Last week saw the publication of some new brand research which explored what brands consumers saw as relevant to them. At first glance the list of the top brands in the UK holds few surprises - Apple, Google and Amazon lining up as numbers one, two and three. But when you start to look beyond the "premier league" of brands you see patterns within the rankings that give us clues into what makes a brand relevant -not just to consumers but to employees too.
Both globally and in the UK there is alignment between the brands consumers seen as relevant in their categories with those that consistently emerge as powerful employer brands within those categories - Apple is the obvious example. Secondly, in the UK top 50 listing we see a number of British brands, such as John Lewis and the BBC, regularly ranked as top choice employers and known for the distinctive nature of what they stand for through people - a partnership for the former and a public service broadcaster for the latter.
The question of brand relevance is something my consultancy has studied over a number of years. We measure relevance by examining the performance of brands across 16 attributes in four dimensions: customer obsessed, ruthlessly pragmatic, pervasively innovative and finally distinctively inspired. All of these dimensions have attributes that are as important to an employee as to a consumer - but it is the category of "distinctively inspired" where we see the potential attributes that not just this research, but other studies as well, demonstrates could be the "glue" that brings the brand together for both consumer and employee.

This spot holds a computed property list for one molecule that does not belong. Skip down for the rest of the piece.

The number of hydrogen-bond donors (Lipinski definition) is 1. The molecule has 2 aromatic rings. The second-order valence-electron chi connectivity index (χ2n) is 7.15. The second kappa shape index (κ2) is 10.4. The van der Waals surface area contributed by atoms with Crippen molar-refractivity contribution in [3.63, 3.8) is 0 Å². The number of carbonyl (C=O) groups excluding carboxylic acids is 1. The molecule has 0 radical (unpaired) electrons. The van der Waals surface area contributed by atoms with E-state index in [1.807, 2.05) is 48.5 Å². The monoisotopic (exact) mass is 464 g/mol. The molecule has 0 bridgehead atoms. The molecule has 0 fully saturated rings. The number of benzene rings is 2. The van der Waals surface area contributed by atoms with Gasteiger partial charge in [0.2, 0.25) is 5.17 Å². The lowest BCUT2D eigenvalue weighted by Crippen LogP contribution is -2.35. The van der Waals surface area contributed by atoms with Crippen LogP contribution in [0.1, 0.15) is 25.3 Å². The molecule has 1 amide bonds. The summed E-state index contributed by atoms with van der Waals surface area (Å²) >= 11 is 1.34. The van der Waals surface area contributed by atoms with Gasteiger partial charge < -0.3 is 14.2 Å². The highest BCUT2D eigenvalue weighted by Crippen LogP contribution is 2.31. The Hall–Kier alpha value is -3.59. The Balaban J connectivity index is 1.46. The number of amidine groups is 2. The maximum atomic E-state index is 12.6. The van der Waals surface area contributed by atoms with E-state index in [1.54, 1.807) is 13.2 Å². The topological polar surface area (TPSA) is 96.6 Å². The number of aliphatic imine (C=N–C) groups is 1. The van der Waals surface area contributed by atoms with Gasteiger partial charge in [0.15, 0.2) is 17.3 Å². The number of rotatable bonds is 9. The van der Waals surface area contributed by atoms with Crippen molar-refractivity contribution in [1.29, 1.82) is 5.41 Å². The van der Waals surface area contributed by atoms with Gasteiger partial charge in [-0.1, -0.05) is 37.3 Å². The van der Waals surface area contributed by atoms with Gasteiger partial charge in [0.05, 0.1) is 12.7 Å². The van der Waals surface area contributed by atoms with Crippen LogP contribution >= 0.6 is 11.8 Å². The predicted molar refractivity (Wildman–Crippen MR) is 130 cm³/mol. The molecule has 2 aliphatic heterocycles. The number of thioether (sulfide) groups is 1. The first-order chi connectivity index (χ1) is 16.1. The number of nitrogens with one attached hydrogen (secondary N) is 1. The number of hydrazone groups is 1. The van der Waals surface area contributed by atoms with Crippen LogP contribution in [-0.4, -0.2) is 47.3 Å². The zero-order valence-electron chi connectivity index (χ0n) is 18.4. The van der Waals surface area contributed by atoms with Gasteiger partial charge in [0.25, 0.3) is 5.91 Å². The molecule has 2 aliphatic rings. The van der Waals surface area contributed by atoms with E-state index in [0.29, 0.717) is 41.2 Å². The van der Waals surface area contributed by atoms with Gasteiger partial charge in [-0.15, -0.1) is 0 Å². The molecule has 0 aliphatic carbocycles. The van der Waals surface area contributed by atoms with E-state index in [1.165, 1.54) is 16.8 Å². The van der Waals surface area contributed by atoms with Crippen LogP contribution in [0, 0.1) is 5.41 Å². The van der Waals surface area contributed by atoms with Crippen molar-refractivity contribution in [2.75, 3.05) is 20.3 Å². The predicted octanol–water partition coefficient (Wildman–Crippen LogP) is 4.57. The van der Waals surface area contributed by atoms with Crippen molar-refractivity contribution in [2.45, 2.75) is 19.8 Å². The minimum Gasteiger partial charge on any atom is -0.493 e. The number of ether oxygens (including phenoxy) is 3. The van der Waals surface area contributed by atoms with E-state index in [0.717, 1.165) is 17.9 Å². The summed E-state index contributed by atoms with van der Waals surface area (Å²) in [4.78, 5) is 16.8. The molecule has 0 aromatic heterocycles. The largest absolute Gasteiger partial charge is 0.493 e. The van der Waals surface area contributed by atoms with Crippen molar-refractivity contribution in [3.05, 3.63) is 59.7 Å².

Looking at Purpose alone for the UK the British brands that rose to the top make up a fascinating list: 1 - NHS, 5 - John Lewis, 6 - BBC, 7 - The Body Shop and 9 - BUPA.
The emergence of NHS as the top UK brand for purpose is a story in itself - but actually despite the mountains of mixed press and attention the NHS attracts many would acknowledge there is a workforce who cares deeply about what they believe they are there to do. A visit to the NHS England website declares their purpose as "creating the culture and conditions for health and care services and staff to deliver the highest standard of care and ensure that valuable public resources are used effectively to get the best outcomes for individuals, communities and society for now and future generations" - it hardly trips off the tongue. Interesting however that culture is called out - because as leaders start to embrace culture as a strategic lever - the question of purpose driving that culture is now centre stage.
For John Lewis, putting people at the heart of purpose is fundamental - in fact it was the vision of the founder of its partnership model John Spedan Lewis. It sets out the Partnership's ultimate purpose as "the happiness of its members through their worthwhile and satisfying employment in a successful business". It is as simple as human capital exploring a market opportunity rather than the market opportunity demanding human capital. How rare is that view in business still today.
The foundational theme identified with these British brands extended to other brands that rose to the top for purpose. Apple and Lego were both in the top 5 in the UK rankings on 'purpose' - both brands with a huge and well known story about where they came from and how they see their role in the world.
There are many learnings from this research but three in particular emerge in relation to the "employee lens" and the role of purpose:
• Purpose can provide the glue between consumers and employees - and that alignment is critical for business success
• Brands with a foundational sense of purpose appear to have an added appeal
• Purpose alone is not enough - those that rose to the top under 'distinctively inspired' were seen to be strong on all attributes - you cannot inspire on purpose without trust for example.
Above all there is yet again the message that brand building should be holistic - relevance for the consumer and the employee can be hand in hand.